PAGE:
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What is Root / Jailbreak


It is important to know that Android runs on the Linux kernel, which means it is a Linux-based operating system with a few major changes to make it suitable for touchscreens.

When you root your Android phone, you are essentially using an exploit to unlock one of Linux's basic functionalities - access to the core of the operating system.

Once you gain root access you can use it to manipulate, change, remove, or add almost anything inside your Android phone.


Rooting your phone may void the manufacturer's warranty and could cause security risks. Please consider this before performing this process, which you do so at your own risk.

Rooting a Samsung device can trip the Knox Warranty void flag, making the data stored in Knox permanently inaccessible.



When you jailbreak an iOS device, you are modifying the operating system software to remove the restrictions and limitations set by Apple.

With a jailbroken device, you will also be able to access and investigate the phone's internal storage and browse the entire filesystem. Additionally, you will be able to download software from alternative stores as well as directly from the internet.


Rooting / Jailbreak status

In MOBILedit Forensic, the Rooting status can be seen in “Phone info” and you can see if your phone is rooted/jailbroken and even what type of root/jailbreak is there.

You can view the Rooting status of the connected device from the Connection page and click “i”, then scroll the list to find “Rooting status”.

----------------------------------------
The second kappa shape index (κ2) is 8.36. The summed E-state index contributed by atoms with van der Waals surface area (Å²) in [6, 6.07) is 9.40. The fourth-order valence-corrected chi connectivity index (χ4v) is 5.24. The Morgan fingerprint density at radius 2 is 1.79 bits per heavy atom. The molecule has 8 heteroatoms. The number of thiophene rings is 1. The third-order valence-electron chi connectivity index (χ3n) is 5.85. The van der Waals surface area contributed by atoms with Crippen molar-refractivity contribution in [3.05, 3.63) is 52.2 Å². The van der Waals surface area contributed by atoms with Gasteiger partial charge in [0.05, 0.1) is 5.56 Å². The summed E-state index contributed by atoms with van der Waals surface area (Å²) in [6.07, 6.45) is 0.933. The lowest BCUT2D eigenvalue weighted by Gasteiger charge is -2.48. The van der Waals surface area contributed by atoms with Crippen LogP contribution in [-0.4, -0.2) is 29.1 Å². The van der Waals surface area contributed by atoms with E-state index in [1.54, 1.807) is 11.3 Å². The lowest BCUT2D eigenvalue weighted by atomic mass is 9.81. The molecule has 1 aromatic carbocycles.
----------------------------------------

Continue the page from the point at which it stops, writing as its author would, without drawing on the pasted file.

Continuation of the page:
The Rooting status can also be seen in the report.


Rooting statuses

Rooting status can contain multiple values at once.

For Android

  • None - No type of root/jailbreak was detected

  • Rooted ADB - ADB is running with root privileges

  • Rooted communication service - the device is running our communication service with root privileges.

  • Rooted phone with su - The device allows the su command to enable the start of our communication service with root privileges

  • SuperSU installed - A SuperSU application is installed on the device. It can be used to start our communication service with root privileges

SuperSU - The root access needs to be confirmed in the application and if it is not confirmed, MOBILedit Forensic has no root access

Within the SuperSU app, make sure you do not have automatic denial of SU root access set. If so, MOBILedit Forensic connector app will not have root access. The permission should be set to “prompt” or “grant” access.


For iOS

  • None - No type of root/jailbreak was detected

  • AFC2 - The device is jailbroken and we can communicate with it using AFC2 protocol

  • SSH - The device is jailbroken and we can communicate with it using SSH protocol


MOBILedit Forensic rooting methods

Other rooting methods

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